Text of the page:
By Graham "GSM" Matthews
Chris Benoit Challenged Kurt Angle to a Match at WrestleMania 17
It's amazing to me that WWE waited until the very last week before WrestleMania to officially announce a match for Angle at the event. Then again, I guess WrestleMania 32 is a week away as of this writing and AJ Styles vs. Chris Jericho has yet to be confirmed for the card. They might have been teasing this match weeks in advance and I wouldn't know because is the only episode I've watched from this time period. If nothing else, it gave us this glorious promo from Angle, who was always a gem on the mic, and a good back-and-forth with Benoit. He was never the strongest mic worker, but Angle carried him to a solid segment.
Tazz def. Val Venis in a Lumberjack Match
As stacked as WrestleMania 17 was, the six-man tag team between Right to Censor and APA and Tazz was whatever, and so was this hype for it. The bout barely began before they were going straight for their finishing maneuvers. I guess it was a good thing that the match was kept relatively brief, but it was total throwaway, which wasn't surprising for a Lumberjack match.
WWE Commissioner William Regal vs. Light Heavyweight Champion Crash Holly Ended in a No Contest (Non-title)
The Light Heavyweight title was a complete afterthought here, but it wasn't as if it mattered much anyway seeing as how the title was done away with not long after. I was wondering why Doink the Clown was hanging around in the crowd and was baffled why he got involved here, so Chris Jericho's disguise was well done. I know I've seen that clip before yet I still didn't see it coming. It was just as short as the Lumberjack match, but it did a better job of building to the match at WrestleMania.
Shane McMahon Interrupted Mr. McMahon
Obviously, this segment is best remembered for Shane revealing that he, not Vince, was the new owner of WCW, but I had never seen the first half of it before with Vince running down the WCW roster. I'd question whether the purpose was to experiment with how the crowd would react to some of WCW's biggest names, but very few of them were immediately signed when the company went under, anyway. It was an entertaining (albeit unnecessarily long) promo if nothing else. Needless to say, Shane "buying" WCW had plenty of potential that was later squandered with the awful Invasion angle.
Chris Benoit and The Hardy Boyz def. Kurt Angle, Edge and Christian
I was really looking forward to this match when it was announced earlier in the evening because of who was involved, but it was ultimately disappointing due to them having their time cut short. They made the most of the three minutes there were allotted, but it failed to meet my expectations. On a side note, Rhyno made his WWE debut the week prior on SmackDown, so his post-match attack marked his first ever appearance on Raw.
X-Pac def. European Champion Test (Non-title; Eddie Guerrero Served as Special Guest Referee)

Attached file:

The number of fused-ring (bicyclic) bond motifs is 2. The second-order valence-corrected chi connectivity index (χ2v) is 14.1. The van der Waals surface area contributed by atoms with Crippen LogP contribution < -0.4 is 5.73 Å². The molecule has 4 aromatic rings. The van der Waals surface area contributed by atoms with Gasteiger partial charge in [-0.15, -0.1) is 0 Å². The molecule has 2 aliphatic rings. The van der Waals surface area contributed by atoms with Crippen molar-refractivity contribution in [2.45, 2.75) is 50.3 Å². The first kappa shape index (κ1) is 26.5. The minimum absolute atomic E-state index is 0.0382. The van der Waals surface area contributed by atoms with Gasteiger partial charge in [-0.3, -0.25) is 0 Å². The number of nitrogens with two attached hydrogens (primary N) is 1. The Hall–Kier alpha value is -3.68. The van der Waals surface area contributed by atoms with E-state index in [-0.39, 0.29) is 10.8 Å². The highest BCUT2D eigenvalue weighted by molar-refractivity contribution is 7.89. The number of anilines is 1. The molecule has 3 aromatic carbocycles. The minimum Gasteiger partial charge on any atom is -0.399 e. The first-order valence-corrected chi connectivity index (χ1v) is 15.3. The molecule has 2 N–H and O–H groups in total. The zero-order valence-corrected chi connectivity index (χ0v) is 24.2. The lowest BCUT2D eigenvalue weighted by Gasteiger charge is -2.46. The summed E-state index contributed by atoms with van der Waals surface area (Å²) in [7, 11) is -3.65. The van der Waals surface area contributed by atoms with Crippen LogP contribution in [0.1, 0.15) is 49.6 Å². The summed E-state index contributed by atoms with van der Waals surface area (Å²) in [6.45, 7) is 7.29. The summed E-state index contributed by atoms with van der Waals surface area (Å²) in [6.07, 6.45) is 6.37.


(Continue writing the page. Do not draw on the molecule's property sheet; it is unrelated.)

X-Pac and Test were set to meet for the European Championship that Sunday at WrestleMania, hence why Eddie was the special guest referee for this match. It was basically what you would expect with Eddie ignoring X-Pac's cheating, leading him to him scoring the victory. By this point in the show, the crowd just didn't care about the contest and it's hard to blame them. The match was just kind of there with no real substance.
Mick Foley Returned
Well, this was random. I mean they did a great job of catching viewers up to speed with where Foley was prior to his return on this show and what led to his departure back in December, but his involvement in the McMahon Street Fight at WrestleMania felt forced. It was almost a case of retrospective storytelling with Creative going back and filling in the logic gaps by explaining away why Foley was able to appoint himself as the referee for the match, but why wouldn't he have come back sooner? He was a welcome addition to one of my favorite WrestleMania matches and maybe it was the plan the entire time, but six days before the event, it felt like it came completely out of nowhere.
Big Show def. Intercontinental Champion Chris Jericho (Non-title)
Ah, a clash of the future JeriShow tag team partners. Similar to most of the other matches, the in-ring action was overshadowed by everything else going on at ringside with Kane and Raven (who faced Big Show in a Triple Threat match for the Hardcore Championship at WrestleMania 17) as well as Regal, Jericho's arch-rival. Two feuds were furthered with one match, but said match was virtually a waste.
WWE Champion The Rock and Stone Cold Steve Austin def. The Undertaker and Kane
With so much star power, you would think this match would have gone a lot longer than it did as opposed to four or so minutes or so, especially with WrestleMania on Sunday. But apparently not. It was a decent match while it lasted, but nowhere near as great as it could have been, which was the theme for most of the show. Rock vs. Austin received more focus than any other match on the card, but as we all know, the event would end up being one of the greatest of all-time.
Of course, this show has plenty of historical significance with it being the night that Shane McMahon announced he "owned" WCW, but everything else about it was completely missable. Even the Foley return was weird. I wouldn't recommend watching the episode in its entirety unless you really enjoy Attitude Era content and are nostalgic for it, but at the very least re-watch the segment with Vince and Shane and remember what could have been with that storyline.